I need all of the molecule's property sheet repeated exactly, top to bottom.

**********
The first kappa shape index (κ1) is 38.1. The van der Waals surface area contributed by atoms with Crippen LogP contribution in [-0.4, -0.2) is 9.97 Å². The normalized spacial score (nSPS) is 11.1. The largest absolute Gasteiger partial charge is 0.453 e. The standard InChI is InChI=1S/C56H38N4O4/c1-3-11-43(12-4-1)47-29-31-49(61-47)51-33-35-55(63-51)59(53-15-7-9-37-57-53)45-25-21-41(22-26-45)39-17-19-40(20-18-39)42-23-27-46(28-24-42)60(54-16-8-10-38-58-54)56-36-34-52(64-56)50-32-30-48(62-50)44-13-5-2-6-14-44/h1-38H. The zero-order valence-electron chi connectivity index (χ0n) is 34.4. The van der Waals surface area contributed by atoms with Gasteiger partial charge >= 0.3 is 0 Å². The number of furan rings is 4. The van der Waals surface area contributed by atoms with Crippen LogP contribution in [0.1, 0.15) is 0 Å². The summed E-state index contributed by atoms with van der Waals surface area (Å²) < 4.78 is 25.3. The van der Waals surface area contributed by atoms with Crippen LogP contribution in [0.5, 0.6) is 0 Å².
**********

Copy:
The first kappa shape index (κ1) is 38.1. The van der Waals surface area contributed by atoms with Crippen LogP contribution in [-0.4, -0.2) is 9.97 Å². The normalized spacial score (nSPS) is 11.1. The largest absolute Gasteiger partial charge is 0.453 e. The standard InChI is InChI=1S/C56H38N4O4/c1-3-11-43(12-4-1)47-29-31-49(61-47)51-33-35-55(63-51)59(53-15-7-9-37-57-53)45-25-21-41(22-26-45)39-17-19-40(20-18-39)42-23-27-46(28-24-42)60(54-16-8-10-38-58-54)56-36-34-52(64-56)50-32-30-48(62-50)44-13-5-2-6-14-44/h1-38H. The zero-order valence-electron chi connectivity index (χ0n) is 34.4. The van der Waals surface area contributed by atoms with Gasteiger partial charge >= 0.3 is 0 Å². The number of furan rings is 4. The van der Waals surface area contributed by atoms with Crippen LogP contribution in [0.1, 0.15) is 0 Å². The summed E-state index contributed by atoms with van der Waals surface area (Å²) < 4.78 is 25.3. The van der Waals surface area contributed by atoms with Crippen LogP contribution in [0.5, 0.6) is 0 Å².